A message from Rosa Colquitt, PhD, Chair, Democratic Party of Oregon Black Caucus
Juneteenth, (“June” plus “nineteenth”) sometimes called “Jubilee,” indicating the year of freedom from enslavement, or even more simply “Freedom Day,” is indeed a remarkable story commemorating the abolition of slavery in the United States.
It was June 19, 1865 when Union General Gordon Granger marched into Galveston, Texas with official news that the Civil War had ended and the enslaved were now free. Granger read General Order Number 3 as follows:
“The people of Texas are informed that in accordance with a Proclamation from the Executive of the United States, all slaves are free. This involves an absolute equality of rights and rights of property between former masters and slaves, and the connection heretofore existing between them becomes that between employer and hired laborer.”
Amazingly, even in an era of slow communication and a nation at war, Granger was very late with important news of freedom – almost two and a half years after Lincoln’s Emancipation Proclamation ended slavery in the Confederacy, at least on paper. In knowing the dehumanization of even one day of enslavement, I’ve looked for any historical explanations for the delay in delivering and enforcing the Emancipation Proclamation. One version of the story of “freedom delayed, freedom denied” was the tale of the messenger who was murdered on the way to Texas with the news. Another is that the official proclamation was deliberately withheld by the enslavers to maintain the “free labor” force on their plantations. And still another is that federal troops actually waited for the slave owners to reap the benefits of one last cotton harvest before going to Texas. Whether all or none of these versions are true, slavery in Texas remained status quo well beyond what was statutory.
My mind can scarcely imagine the depths of the emotions and the fear of the unknown for the “newly freed” Black men, women and children of Texas. Yet, it is within this historical backdrop of delay, confusion and terror that we have the beginnings of one of the most inspiring grassroots efforts of the post-Civil War period – the transformation of June 19 from a day of new freedom into an annual rite called “Juneteenth.”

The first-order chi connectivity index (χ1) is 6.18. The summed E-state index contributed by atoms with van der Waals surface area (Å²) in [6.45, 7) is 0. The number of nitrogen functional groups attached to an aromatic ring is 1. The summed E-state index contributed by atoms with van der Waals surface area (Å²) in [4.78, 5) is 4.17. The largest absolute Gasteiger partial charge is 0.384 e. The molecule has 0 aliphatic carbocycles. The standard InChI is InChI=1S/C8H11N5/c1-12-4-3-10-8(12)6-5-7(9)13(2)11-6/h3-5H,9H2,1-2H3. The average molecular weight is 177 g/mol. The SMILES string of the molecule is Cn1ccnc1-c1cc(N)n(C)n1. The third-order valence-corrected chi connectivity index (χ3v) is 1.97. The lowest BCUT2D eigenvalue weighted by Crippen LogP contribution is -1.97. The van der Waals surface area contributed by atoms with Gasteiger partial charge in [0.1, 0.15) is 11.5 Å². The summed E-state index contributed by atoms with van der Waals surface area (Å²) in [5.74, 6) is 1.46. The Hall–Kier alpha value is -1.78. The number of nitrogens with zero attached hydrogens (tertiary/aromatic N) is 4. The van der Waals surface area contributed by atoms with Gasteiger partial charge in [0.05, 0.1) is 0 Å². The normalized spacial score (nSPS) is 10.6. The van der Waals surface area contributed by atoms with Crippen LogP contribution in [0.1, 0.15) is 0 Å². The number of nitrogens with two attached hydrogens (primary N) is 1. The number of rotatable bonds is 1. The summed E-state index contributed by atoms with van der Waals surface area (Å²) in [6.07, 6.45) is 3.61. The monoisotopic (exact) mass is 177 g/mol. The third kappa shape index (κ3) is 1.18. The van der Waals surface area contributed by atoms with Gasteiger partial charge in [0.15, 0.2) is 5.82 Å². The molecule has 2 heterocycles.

Today, more than 154 years later, Juneteenth-centered activities are experiencing phenomenal growth and flourishing within communities and organizations throughout the country. The freedom celebrations highlight the tradition of bringing in guest speakers and the elders of the community to recount historical events of the past. Newer Juneteenth traditions focus on education and self-improvement, along with future community development, while cultivating knowledge and appreciation of African American history and culture.
What many Americans remember most about Juneteenth is that it is always a joyful celebration of entertaining the masses with parades, musical entertainment, dance, games, and always food — an abundance of wonderfully prepared food. In Portland, Oregon, Juneteenth is combined with “Good in the Hood” for an unforgettable annual community celebration of young and old, family, friends, organizations and business vendors from every corner of the state, along with southwest Washington, and reflects all of our diverse racial and ethnic groups. For sure, no matter how large the gatherings at “Good in the Hood,” I always make my way from vendor to vendor until I have my soul food dinner of corn bread, black-eyed peas, collard greens and bar-b-que, and I always bring my own bottle of red soda water, just in case they don’t have it. One can’t quite celebrate Juneteenth without this original Texas tradition. (And, unless I forget, there’s always a bottle of hot sauce in my purse.)
Among all emancipation celebrations, we are reminded that June 19 falls closest to the summer solstice, the longest day of the year when the sun, at its zenith, defies the darkness in every state, including those states shadowed by slavery. By choosing to remember the last state in the South that freedom touched, we celebrate the shining “promise of emancipation.” Still, we can never ignore or forget the bloody path America took by delaying freedom and deferring the fulfillment of the simple words in General Granger’s General Order Number 3: “This involves an absolute equality of personal rights and rights of property between former masters and slaves.”
While Juneteenth is a celebration of freedom, Juneteenth 2020 is bittersweet. The recent events of 2020, the witnessing of the wrongful deaths of Ahmaud Arbery, Breonna Taylor, George Floyd and Rayshard Brooks, is crushing our spirits and reminding us of the stark reality that the fight for racial justice, equality and freedom for BLACK LIVES continues.